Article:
Entrusting the entire interior design project to renowned architect Patricia Urquiola, Ca’ di Dio underwent its latest restoration and redevelopment in 2021.
NEW YORK – This December, the building that in 2021 became Venice’s Hotel Ca’ di Dio will be celebrating its 750th anniversary, tracing its history back to the Italian Middle Ages in The Floating City.
Ca’ di Dio sits within an ancient compound built in 1272 as a refuge for pilgrims, the poor, women in distress and visitors. The “House of God” is located in the Castello district, a distinguished position overlooking the beautiful San Marco Basin. Ca’ di Dio’s site is linked to the Biennale, as it also sits at the entrance of the “Contemporary Art District.” Over the years, the palace has been renovated multiple times in order to expand its terrain, hosting an ever larger number of guests. For instance, in 1544, each individual room was successfully equipped with a kitchen and a fireplace (its chimneys can still be seen today on the building’s façade). By 1973, the complex housed 92 rooms allocated to people in need, of any gender, age and background. The palace was acquired by Alpitour Group in early 2019.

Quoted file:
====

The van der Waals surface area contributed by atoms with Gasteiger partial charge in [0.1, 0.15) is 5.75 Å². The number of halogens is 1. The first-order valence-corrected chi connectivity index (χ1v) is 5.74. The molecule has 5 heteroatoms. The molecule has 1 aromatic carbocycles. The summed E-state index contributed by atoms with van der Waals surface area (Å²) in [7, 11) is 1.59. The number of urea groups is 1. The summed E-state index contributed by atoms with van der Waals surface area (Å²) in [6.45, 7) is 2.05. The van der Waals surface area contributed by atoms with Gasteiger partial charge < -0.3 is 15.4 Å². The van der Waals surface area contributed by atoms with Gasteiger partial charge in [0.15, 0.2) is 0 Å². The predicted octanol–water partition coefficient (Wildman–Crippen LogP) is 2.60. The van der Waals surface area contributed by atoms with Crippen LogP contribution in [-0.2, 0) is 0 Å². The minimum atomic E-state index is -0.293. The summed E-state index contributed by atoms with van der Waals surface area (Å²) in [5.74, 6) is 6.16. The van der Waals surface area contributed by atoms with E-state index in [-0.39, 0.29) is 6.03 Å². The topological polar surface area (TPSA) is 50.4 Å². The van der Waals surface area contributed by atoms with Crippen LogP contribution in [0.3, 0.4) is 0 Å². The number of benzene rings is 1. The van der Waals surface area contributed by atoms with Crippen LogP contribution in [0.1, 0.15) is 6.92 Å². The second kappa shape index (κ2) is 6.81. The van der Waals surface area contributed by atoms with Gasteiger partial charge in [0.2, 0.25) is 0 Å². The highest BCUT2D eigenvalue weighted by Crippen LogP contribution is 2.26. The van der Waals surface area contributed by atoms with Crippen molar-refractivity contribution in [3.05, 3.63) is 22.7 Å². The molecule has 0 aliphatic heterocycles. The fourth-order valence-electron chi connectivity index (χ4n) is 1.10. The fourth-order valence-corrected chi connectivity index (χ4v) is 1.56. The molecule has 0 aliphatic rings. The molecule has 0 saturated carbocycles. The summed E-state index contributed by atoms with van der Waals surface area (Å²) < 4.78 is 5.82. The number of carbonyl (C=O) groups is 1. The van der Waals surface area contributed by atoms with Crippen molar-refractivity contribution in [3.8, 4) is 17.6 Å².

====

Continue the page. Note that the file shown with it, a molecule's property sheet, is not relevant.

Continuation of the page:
Entrusting the entire interior design project to renowned architect Patricia Urquiola, Ca’ di Dio underwent its latest restoration and redevelopment in 2021. The design concept borrows from local culture and materials, including the city’s famed Murano glass, wood, brick, stone and marble. But that is not all: the building’s internal courtyards provide visitors with a space to feel at peace, especially after days spent exploring all that Venice has to offer. The traditional gardens include two original wells and several herringbone-patterned brick paths. “The project was guided by careful research aimed at enhancing historical refinement, reinterpreted in a contemporary key,” Ca’ di Dio’s representatives affirm.
To celebrate its 750th anniversary, Ca’ di Dio’s kitchen has crafted a special new menu, focusing on the experience of traditional cuisine and mixology. Venetian-style liver pâté, sugary polenta, and fried custard are only a few of the dishes offered for the event. The themed cocktails aim to take guests back to the Middle Ages, with simple, “typical” flavors such as whisky, cinnamon, clove and pomegranate. “Cocktail 1272,” “Malvasia Nera” and “Amphora” make up the cocktail list.
Ca’ di Dio’s concept of ‘Ventessentia’ “revives the true essence of the city… which can be discovered slowly by savoring, walking, tasting and experiencing, all at once, 1600 years of history,” says Christophe Mercier, General Manager.
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